The Cryin’ Queerwolf has been in touch with a preview of the beast’s forthcoming releases – I am advised that a new download ep “The Queer Can’t Help It” including original studio versions of ‘Mr Melty Head’, ‘Sewing Circle’ ‘Brandy Boys’ and ‘Handbag’ plus new tune ‘Shemale’s Secret’ is on its’ way. A new album “Legends”, which I have heard early mixes of, is due soon also, once some wrinkles have been ironed in the sonic area. All of the aforementioned will be featured at some point on a future Aural Delights Podcast. The subject matter is very interesting indeed and introduced me to some historical matters of which I was not previously aware. There is also a very special appearance on the album – I shall leave you on tenterhooks on that one!
The second album in the homage series praising the works of the celebrated American country/folk singer-songwriter, “Songs Of Townes Van Zandt Vol II”, includes nine new covers featuring contributions provided by a wide cast of musicians. The prime collaborators for the album are Mike Scheidt (YOB, VHÖL), John Baizley (Baroness) and Nate Hall (USX), with additional contributions from Katie Jones, Stevie Floyd (Dark Castle, Taurus) and Dorthia Cottrell (Windhand). It is released on 10th March on My Proud Mountain.
The opening track to Songs of Townes Van Zandt Vol II, a solo rendition of “To Live Is To Fly” performed by Mike Scheidt is the latest audio insight into this new release. Scheidt, whose main act, YOB, recently signed to Neurot Recordings (releasing Songs Of Townes Van Zandt Vol II in the US), recalls where he first learned of Townes Van Zandt and became part of the man’s obsessive fanbase…
“I worked in a fantastic guitar shop called Mckenzie River Music in Eugene Oregon from 1996-2003,” Scheidt begins. “This dusty, cluttered guitar shop was no ordinary shop. We had the best of the best. Pre-World War II Martin and Gibson acoustic and electric guitars, vintage 50s/60s Fender guitars and amps, the most valuable and collectable gear you could buy, along with player’s priced quality gear. It was Dick Gunn, the shop’s senior salesman and RIPPING country picker, who first turned me on to Townes. It was a gift for Christmas, a CD with both High Low And In Between, and The Late Great Townes Van Zandt. Upon first listen, I knew I was listening to something that wasn’t just great. It smacked of Truth, capital T. Whether that truth be tender and lighthearted, or take you to places so low that you could hardly pick yourself back up, it was so heavy. The way he combined language and guitar chords is one of a kind. Untouchable. Dick Gunn passed away in 2007, and I have yet to still reconcile his loss inside of myself. He taught me so much, gave me everything he had to teach as a player and a human. Listening to Townes functions on multiple levels for me. One of the most treasured experiences of listening to Townes is remembering my friend Dick Gunn, how we picked together, how we talked about Townes and knew that we knew that we knew he was THE BEST. Through and through.”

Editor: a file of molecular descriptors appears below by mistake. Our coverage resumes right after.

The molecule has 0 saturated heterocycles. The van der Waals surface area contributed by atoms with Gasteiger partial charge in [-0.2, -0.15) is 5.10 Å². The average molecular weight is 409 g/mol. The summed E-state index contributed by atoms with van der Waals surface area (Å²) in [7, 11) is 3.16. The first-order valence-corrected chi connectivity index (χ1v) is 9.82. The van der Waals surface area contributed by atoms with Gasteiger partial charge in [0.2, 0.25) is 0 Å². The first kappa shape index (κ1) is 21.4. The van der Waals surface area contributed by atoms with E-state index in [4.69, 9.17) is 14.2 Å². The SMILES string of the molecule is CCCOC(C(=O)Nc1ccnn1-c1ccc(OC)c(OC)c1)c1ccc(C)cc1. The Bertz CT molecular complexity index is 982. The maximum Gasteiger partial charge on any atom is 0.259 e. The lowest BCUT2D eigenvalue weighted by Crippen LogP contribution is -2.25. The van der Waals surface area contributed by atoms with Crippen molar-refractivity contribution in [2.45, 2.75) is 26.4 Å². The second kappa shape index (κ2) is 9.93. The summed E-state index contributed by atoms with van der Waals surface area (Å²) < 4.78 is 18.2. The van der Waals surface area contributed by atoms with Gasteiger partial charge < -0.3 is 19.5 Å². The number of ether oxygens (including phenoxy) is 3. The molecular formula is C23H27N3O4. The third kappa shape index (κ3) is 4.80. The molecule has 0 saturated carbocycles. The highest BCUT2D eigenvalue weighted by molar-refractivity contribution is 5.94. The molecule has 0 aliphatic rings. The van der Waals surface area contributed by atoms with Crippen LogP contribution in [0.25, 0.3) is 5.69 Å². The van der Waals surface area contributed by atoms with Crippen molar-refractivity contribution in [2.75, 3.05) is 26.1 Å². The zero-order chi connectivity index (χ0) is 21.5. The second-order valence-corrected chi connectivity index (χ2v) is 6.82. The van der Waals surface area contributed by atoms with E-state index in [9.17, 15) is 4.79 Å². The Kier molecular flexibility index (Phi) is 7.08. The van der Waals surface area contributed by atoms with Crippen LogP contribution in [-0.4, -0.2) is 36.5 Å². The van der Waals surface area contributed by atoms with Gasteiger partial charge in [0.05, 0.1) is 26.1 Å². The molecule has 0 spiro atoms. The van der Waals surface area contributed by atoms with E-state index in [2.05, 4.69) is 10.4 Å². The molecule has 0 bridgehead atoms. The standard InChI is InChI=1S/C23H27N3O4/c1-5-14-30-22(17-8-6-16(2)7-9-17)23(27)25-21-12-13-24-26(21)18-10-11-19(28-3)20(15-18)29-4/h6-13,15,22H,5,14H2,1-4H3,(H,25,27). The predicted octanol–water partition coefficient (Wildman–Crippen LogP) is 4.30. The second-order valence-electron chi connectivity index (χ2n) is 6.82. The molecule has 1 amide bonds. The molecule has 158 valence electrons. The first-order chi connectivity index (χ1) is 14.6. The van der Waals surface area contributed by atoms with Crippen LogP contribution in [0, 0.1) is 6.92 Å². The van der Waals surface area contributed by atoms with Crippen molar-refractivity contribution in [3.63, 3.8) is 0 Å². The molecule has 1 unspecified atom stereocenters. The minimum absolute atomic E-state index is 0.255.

My head has been pretty fritzed up by the new Dead Rider album “Chills On Glass” which is an amazing mix of genres/styles etc. A fascinating amalgam of rock bits and pieces all chucked in with glitchy percussives etc. Dead Rider, comprises Matthew Espy (drums, conga, percussion), Andrea Faught (synth, piano, trumpet, trombone, vocals), Thymme Jones (synth, trumpet, vocals) and Todd Rittmann (vocals, guitar, drums). It was self-recorded, produced and mastered in the otherwise-unnamed Dead Rider studio suites, and its’ Rittman’s third outing under this badge. It’s all a bit hard to describe really, being so unique, so to help me explain here is their vid-chip of “Blank Screen” from the album. Recommended if you like your aural fayre to be challenging!